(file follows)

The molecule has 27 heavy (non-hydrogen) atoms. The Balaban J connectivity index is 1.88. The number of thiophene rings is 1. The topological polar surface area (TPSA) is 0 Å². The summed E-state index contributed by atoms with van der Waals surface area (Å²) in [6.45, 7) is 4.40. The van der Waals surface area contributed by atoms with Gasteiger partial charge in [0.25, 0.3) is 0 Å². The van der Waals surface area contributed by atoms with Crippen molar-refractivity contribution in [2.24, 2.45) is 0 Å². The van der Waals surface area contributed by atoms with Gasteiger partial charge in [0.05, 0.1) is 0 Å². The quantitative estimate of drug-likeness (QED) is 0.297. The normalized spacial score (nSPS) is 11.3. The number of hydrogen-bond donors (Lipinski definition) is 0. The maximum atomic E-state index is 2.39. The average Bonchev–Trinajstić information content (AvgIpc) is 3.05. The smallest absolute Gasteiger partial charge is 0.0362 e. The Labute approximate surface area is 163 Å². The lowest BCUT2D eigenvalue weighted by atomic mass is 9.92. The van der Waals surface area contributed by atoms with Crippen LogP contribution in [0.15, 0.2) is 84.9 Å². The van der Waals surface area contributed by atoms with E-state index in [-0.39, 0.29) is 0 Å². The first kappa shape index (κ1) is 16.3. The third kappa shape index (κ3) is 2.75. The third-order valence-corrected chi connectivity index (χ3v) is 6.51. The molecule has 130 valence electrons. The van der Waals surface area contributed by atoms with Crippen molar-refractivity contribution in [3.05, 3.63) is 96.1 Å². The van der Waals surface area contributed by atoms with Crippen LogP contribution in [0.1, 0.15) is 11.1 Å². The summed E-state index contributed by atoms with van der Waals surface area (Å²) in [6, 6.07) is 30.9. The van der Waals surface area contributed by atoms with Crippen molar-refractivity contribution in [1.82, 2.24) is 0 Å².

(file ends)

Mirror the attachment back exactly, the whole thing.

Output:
The molecule has 27 heavy (non-hydrogen) atoms. The Balaban J connectivity index is 1.88. The number of thiophene rings is 1. The topological polar surface area (TPSA) is 0 Å². The summed E-state index contributed by atoms with van der Waals surface area (Å²) in [6.45, 7) is 4.40. The van der Waals surface area contributed by atoms with Gasteiger partial charge in [0.25, 0.3) is 0 Å². The van der Waals surface area contributed by atoms with Crippen molar-refractivity contribution in [2.24, 2.45) is 0 Å². The van der Waals surface area contributed by atoms with Gasteiger partial charge in [0.05, 0.1) is 0 Å². The quantitative estimate of drug-likeness (QED) is 0.297. The normalized spacial score (nSPS) is 11.3. The number of hydrogen-bond donors (Lipinski definition) is 0. The maximum atomic E-state index is 2.39. The average Bonchev–Trinajstić information content (AvgIpc) is 3.05. The smallest absolute Gasteiger partial charge is 0.0362 e. The Labute approximate surface area is 163 Å². The lowest BCUT2D eigenvalue weighted by atomic mass is 9.92. The van der Waals surface area contributed by atoms with Crippen LogP contribution in [0.15, 0.2) is 84.9 Å². The van der Waals surface area contributed by atoms with E-state index in [-0.39, 0.29) is 0 Å². The first kappa shape index (κ1) is 16.3. The third kappa shape index (κ3) is 2.75. The third-order valence-corrected chi connectivity index (χ3v) is 6.51. The molecule has 130 valence electrons. The van der Waals surface area contributed by atoms with Crippen molar-refractivity contribution in [3.05, 3.63) is 96.1 Å². The van der Waals surface area contributed by atoms with Crippen LogP contribution in [0.1, 0.15) is 11.1 Å². The summed E-state index contributed by atoms with van der Waals surface area (Å²) in [6, 6.07) is 30.9. The van der Waals surface area contributed by atoms with Crippen molar-refractivity contribution in [1.82, 2.24) is 0 Å².